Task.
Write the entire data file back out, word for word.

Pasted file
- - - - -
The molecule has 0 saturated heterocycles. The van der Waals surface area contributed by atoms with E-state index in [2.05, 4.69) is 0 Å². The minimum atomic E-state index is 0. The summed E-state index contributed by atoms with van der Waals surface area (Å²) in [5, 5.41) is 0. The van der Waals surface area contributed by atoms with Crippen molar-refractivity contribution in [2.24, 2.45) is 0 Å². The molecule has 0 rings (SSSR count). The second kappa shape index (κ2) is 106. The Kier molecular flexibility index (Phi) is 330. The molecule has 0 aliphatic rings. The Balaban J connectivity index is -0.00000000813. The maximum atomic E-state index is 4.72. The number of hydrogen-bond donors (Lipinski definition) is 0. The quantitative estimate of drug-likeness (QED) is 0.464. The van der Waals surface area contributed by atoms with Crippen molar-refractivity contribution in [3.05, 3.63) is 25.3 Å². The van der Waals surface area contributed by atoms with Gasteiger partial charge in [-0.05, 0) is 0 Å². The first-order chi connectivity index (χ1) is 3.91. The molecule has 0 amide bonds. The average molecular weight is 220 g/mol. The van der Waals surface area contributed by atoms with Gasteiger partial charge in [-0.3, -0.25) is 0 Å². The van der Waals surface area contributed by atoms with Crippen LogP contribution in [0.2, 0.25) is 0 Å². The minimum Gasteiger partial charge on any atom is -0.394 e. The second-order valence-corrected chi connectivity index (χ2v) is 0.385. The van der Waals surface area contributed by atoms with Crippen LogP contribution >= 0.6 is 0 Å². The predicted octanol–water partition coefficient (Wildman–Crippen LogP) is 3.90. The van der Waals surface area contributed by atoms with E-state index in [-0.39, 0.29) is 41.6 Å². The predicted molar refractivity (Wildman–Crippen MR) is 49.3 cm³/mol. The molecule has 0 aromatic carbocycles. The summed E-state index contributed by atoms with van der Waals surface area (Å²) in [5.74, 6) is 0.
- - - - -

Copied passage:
The molecule has 0 saturated heterocycles. The van der Waals surface area contributed by atoms with E-state index in [2.05, 4.69) is 0 Å². The minimum atomic E-state index is 0. The summed E-state index contributed by atoms with van der Waals surface area (Å²) in [5, 5.41) is 0. The van der Waals surface area contributed by atoms with Crippen molar-refractivity contribution in [2.24, 2.45) is 0 Å². The molecule has 0 rings (SSSR count). The second kappa shape index (κ2) is 106. The Kier molecular flexibility index (Phi) is 330. The molecule has 0 aliphatic rings. The Balaban J connectivity index is -0.00000000813. The maximum atomic E-state index is 4.72. The number of hydrogen-bond donors (Lipinski definition) is 0. The quantitative estimate of drug-likeness (QED) is 0.464. The van der Waals surface area contributed by atoms with Crippen molar-refractivity contribution in [3.05, 3.63) is 25.3 Å². The van der Waals surface area contributed by atoms with Gasteiger partial charge in [-0.05, 0) is 0 Å². The first-order chi connectivity index (χ1) is 3.91. The molecule has 0 amide bonds. The average molecular weight is 220 g/mol. The van der Waals surface area contributed by atoms with Gasteiger partial charge in [-0.3, -0.25) is 0 Å². The van der Waals surface area contributed by atoms with Crippen LogP contribution in [0.2, 0.25) is 0 Å². The minimum Gasteiger partial charge on any atom is -0.394 e. The second-order valence-corrected chi connectivity index (χ2v) is 0.385. The van der Waals surface area contributed by atoms with Crippen LogP contribution >= 0.6 is 0 Å². The predicted octanol–water partition coefficient (Wildman–Crippen LogP) is 3.90. The van der Waals surface area contributed by atoms with E-state index in [-0.39, 0.29) is 41.6 Å². The predicted molar refractivity (Wildman–Crippen MR) is 49.3 cm³/mol. The molecule has 0 aromatic carbocycles. The summed E-state index contributed by atoms with van der Waals surface area (Å²) in [5.74, 6) is 0.